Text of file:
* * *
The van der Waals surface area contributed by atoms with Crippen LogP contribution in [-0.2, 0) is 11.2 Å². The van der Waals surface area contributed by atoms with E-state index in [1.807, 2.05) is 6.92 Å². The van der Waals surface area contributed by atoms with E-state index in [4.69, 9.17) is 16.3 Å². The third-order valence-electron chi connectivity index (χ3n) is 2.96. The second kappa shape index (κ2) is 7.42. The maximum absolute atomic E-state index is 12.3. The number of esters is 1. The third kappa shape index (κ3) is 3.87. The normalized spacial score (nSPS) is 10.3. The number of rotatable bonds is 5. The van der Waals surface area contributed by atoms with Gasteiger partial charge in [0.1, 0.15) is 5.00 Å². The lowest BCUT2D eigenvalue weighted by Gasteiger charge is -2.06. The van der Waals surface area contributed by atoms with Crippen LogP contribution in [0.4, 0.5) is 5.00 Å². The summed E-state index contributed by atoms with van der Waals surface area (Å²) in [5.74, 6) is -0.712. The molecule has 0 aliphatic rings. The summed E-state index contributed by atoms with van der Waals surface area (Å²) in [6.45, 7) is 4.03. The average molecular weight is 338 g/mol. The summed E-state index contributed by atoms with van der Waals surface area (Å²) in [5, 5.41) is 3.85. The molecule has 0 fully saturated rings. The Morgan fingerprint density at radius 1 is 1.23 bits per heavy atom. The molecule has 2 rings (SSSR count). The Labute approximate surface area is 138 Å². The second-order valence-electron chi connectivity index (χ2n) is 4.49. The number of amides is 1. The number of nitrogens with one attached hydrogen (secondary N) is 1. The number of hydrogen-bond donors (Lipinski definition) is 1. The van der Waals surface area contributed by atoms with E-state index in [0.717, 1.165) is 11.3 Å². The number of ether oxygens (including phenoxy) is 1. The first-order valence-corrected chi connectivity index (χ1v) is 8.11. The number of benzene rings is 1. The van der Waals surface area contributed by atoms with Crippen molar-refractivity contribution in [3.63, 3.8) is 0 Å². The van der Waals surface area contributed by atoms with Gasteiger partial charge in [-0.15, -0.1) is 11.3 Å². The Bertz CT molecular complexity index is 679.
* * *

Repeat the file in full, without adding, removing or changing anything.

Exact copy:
The van der Waals surface area contributed by atoms with Crippen LogP contribution in [-0.2, 0) is 11.2 Å². The van der Waals surface area contributed by atoms with E-state index in [1.807, 2.05) is 6.92 Å². The van der Waals surface area contributed by atoms with E-state index in [4.69, 9.17) is 16.3 Å². The third-order valence-electron chi connectivity index (χ3n) is 2.96. The second kappa shape index (κ2) is 7.42. The maximum absolute atomic E-state index is 12.3. The number of esters is 1. The third kappa shape index (κ3) is 3.87. The normalized spacial score (nSPS) is 10.3. The number of rotatable bonds is 5. The van der Waals surface area contributed by atoms with Gasteiger partial charge in [0.1, 0.15) is 5.00 Å². The lowest BCUT2D eigenvalue weighted by Gasteiger charge is -2.06. The van der Waals surface area contributed by atoms with Crippen LogP contribution in [0.4, 0.5) is 5.00 Å². The summed E-state index contributed by atoms with van der Waals surface area (Å²) in [5.74, 6) is -0.712. The molecule has 0 aliphatic rings. The summed E-state index contributed by atoms with van der Waals surface area (Å²) in [6.45, 7) is 4.03. The average molecular weight is 338 g/mol. The summed E-state index contributed by atoms with van der Waals surface area (Å²) in [5, 5.41) is 3.85. The molecule has 0 fully saturated rings. The Morgan fingerprint density at radius 1 is 1.23 bits per heavy atom. The molecule has 2 rings (SSSR count). The Labute approximate surface area is 138 Å². The second-order valence-electron chi connectivity index (χ2n) is 4.49. The number of amides is 1. The number of nitrogens with one attached hydrogen (secondary N) is 1. The number of hydrogen-bond donors (Lipinski definition) is 1. The van der Waals surface area contributed by atoms with E-state index in [0.717, 1.165) is 11.3 Å². The number of ether oxygens (including phenoxy) is 1. The first-order valence-corrected chi connectivity index (χ1v) is 8.11. The number of benzene rings is 1. The van der Waals surface area contributed by atoms with Crippen molar-refractivity contribution in [3.63, 3.8) is 0 Å². The van der Waals surface area contributed by atoms with Gasteiger partial charge in [-0.15, -0.1) is 11.3 Å². The Bertz CT molecular complexity index is 679.